605A(i), which requires nationwide consumer reporting agencies to 
provide national security freezes free of charge to consumers. At any 
time a consumer is required to receive a summary of rights required 
under FCRA section 609, new FCRA section 605A(i)(5) requires inclusion 
of a notice of rights regarding the right to obtain a security freeze. 
Section 301(c) of the Act provides that the amendments made by section 
301 of the Act take effect 120 days after the date of enactment, which 
is September 21, 2018.
---------------------------------------------------------------------------

    \8\ Public Law 115-174, 132 Stat. 1296 (2018).
---------------------------------------------------------------------------

III. Legal Authority

    The Bureau is issuing this interim final rule pursuant to its 
authority under the FCRA and the Dodd-Frank Wall Street Reform and 
Consumer Protection Act (Dodd-Frank Act).\9\ Effective July 21, 2011, 
section 1061 of the Dodd-Frank Act \10\ transferred to the Bureau the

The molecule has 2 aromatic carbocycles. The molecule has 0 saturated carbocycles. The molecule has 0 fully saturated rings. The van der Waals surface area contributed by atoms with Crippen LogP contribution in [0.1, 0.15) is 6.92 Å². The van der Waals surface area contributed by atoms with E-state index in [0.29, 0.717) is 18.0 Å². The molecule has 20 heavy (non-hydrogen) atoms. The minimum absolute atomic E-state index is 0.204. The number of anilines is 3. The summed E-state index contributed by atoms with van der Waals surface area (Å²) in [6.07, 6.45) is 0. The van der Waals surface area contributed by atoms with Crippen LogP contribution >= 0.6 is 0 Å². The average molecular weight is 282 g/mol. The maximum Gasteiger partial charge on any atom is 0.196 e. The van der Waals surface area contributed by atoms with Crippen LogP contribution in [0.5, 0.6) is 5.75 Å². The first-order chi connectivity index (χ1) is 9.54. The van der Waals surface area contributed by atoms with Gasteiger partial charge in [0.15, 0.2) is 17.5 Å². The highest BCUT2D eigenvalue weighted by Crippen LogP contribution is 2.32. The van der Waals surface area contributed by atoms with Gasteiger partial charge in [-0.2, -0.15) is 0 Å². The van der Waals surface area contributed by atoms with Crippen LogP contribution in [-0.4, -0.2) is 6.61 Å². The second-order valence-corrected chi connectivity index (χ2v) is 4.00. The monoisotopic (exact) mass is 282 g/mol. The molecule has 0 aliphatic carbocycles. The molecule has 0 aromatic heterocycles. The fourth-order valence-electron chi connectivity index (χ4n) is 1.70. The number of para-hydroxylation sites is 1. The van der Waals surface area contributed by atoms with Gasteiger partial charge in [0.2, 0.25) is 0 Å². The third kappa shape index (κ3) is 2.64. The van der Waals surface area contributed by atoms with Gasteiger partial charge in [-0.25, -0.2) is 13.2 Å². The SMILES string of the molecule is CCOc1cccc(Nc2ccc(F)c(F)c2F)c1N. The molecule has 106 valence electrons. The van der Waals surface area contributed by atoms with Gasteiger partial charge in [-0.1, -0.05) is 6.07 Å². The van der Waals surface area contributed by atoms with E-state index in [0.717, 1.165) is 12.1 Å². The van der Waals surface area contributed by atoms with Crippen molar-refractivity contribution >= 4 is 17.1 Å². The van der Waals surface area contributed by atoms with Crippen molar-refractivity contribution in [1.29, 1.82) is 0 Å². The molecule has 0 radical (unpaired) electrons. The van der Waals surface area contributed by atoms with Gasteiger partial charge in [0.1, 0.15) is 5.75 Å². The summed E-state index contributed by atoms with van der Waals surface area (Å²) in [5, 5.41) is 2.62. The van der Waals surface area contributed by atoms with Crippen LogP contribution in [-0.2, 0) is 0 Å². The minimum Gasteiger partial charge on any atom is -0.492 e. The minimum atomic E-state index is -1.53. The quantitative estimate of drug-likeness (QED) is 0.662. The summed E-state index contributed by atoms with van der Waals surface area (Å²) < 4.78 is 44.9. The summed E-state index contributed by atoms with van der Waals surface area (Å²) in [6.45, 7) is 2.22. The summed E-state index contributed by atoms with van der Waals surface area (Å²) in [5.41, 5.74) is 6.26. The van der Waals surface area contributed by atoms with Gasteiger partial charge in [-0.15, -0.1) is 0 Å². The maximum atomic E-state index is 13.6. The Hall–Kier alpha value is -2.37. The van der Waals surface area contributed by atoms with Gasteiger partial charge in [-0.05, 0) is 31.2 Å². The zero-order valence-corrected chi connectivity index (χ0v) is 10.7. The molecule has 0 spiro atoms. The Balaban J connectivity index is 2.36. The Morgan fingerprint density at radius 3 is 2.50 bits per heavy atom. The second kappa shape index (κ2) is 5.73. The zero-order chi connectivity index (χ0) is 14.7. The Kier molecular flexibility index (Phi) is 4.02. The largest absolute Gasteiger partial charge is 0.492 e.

rulemaking and certain other authorities of the Federal Trade 
Commission (FTC) and the prudential regulators relating to the 
enumerated consumer laws, including most rulemaking authority under the 
FCRA.\11\ Likewise, section 1088 of the Dodd-Frank Act made conforming 
amendments to the FCRA transferring rulemaking authority under much of 
the FCRA to the Bureau,\12\ except those regulations applicable to 
certain motor vehicle dealers.\13\ As amended by the Dodd-Frank Act, 
the FCRA generally authorizes the Bureau to issue regulations ``as may 
be necessary or appropriate to administer and carry out the purposes 
and objectives of [the FCRA], and to prevent evasions thereof or to 
facilitate compliance therewith.'' \14\
---------------------------------------------------------------------------

    \9\ Public Law 111-203, 124 Stat. 1376 (2010).
    \10\ 12 U.S.C. 5581.
    \11\ Section 1002(12)(F) of the Dodd-Frank Act designates most 
of the FCRA as an ``enumerated consumer law.''
    \12\ The Dodd-Frank Act did not, however, transfer to the Bureau 
rulemaking authority for FCRA sections 615(e) (``Red Flag Guidelines 
and Regulations Required'') and 628 (``Disposal of Records'').
    \13\ Dodd-Frank Act section 1029.
    \14\ Dodd-Frank Act section 1088(a)(10)(E) (codified at 15 
U.S.C. 1681s(e)).
---------------------------------------------------------------------------

IV. Administrative Procedure Act

    Under the Administrative Procedure Act, notice and opportunity for